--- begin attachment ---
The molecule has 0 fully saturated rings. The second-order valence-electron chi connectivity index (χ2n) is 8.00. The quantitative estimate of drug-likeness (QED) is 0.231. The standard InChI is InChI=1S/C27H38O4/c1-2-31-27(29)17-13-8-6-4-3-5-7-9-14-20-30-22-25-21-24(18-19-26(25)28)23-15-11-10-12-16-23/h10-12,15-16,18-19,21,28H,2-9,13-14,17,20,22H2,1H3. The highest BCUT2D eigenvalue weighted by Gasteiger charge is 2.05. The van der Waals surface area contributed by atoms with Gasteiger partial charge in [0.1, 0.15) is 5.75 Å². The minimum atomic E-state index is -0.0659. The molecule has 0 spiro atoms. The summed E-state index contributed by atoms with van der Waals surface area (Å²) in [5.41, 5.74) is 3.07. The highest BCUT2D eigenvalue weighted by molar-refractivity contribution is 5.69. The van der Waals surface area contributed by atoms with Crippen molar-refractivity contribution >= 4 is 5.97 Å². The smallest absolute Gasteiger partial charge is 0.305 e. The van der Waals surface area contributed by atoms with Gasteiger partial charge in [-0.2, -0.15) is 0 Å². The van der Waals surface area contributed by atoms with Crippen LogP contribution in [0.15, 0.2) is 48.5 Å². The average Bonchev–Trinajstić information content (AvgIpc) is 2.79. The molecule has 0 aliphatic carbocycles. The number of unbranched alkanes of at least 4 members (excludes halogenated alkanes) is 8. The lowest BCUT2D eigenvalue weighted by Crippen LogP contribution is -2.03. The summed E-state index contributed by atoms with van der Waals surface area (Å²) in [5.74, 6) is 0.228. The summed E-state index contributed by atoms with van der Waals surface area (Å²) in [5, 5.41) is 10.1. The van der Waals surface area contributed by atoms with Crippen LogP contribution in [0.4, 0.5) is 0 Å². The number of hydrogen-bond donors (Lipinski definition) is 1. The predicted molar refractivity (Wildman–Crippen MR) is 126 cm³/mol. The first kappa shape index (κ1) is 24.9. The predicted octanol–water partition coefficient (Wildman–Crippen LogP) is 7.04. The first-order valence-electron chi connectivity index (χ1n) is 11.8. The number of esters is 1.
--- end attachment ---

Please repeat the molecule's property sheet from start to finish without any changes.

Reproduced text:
The molecule has 0 fully saturated rings. The second-order valence-electron chi connectivity index (χ2n) is 8.00. The quantitative estimate of drug-likeness (QED) is 0.231. The standard InChI is InChI=1S/C27H38O4/c1-2-31-27(29)17-13-8-6-4-3-5-7-9-14-20-30-22-25-21-24(18-19-26(25)28)23-15-11-10-12-16-23/h10-12,15-16,18-19,21,28H,2-9,13-14,17,20,22H2,1H3. The highest BCUT2D eigenvalue weighted by Gasteiger charge is 2.05. The van der Waals surface area contributed by atoms with Gasteiger partial charge in [0.1, 0.15) is 5.75 Å². The minimum atomic E-state index is -0.0659. The molecule has 0 spiro atoms. The summed E-state index contributed by atoms with van der Waals surface area (Å²) in [5.41, 5.74) is 3.07. The highest BCUT2D eigenvalue weighted by molar-refractivity contribution is 5.69. The van der Waals surface area contributed by atoms with Crippen molar-refractivity contribution >= 4 is 5.97 Å². The smallest absolute Gasteiger partial charge is 0.305 e. The van der Waals surface area contributed by atoms with Gasteiger partial charge in [-0.2, -0.15) is 0 Å². The van der Waals surface area contributed by atoms with Crippen LogP contribution in [0.15, 0.2) is 48.5 Å². The average Bonchev–Trinajstić information content (AvgIpc) is 2.79. The molecule has 0 aliphatic carbocycles. The number of unbranched alkanes of at least 4 members (excludes halogenated alkanes) is 8. The lowest BCUT2D eigenvalue weighted by Crippen LogP contribution is -2.03. The summed E-state index contributed by atoms with van der Waals surface area (Å²) in [5.74, 6) is 0.228. The summed E-state index contributed by atoms with van der Waals surface area (Å²) in [5, 5.41) is 10.1. The van der Waals surface area contributed by atoms with Crippen LogP contribution in [0.4, 0.5) is 0 Å². The number of hydrogen-bond donors (Lipinski definition) is 1. The predicted molar refractivity (Wildman–Crippen MR) is 126 cm³/mol. The first kappa shape index (κ1) is 24.9. The predicted octanol–water partition coefficient (Wildman–Crippen LogP) is 7.04. The first-order valence-electron chi connectivity index (χ1n) is 11.8. The number of esters is 1.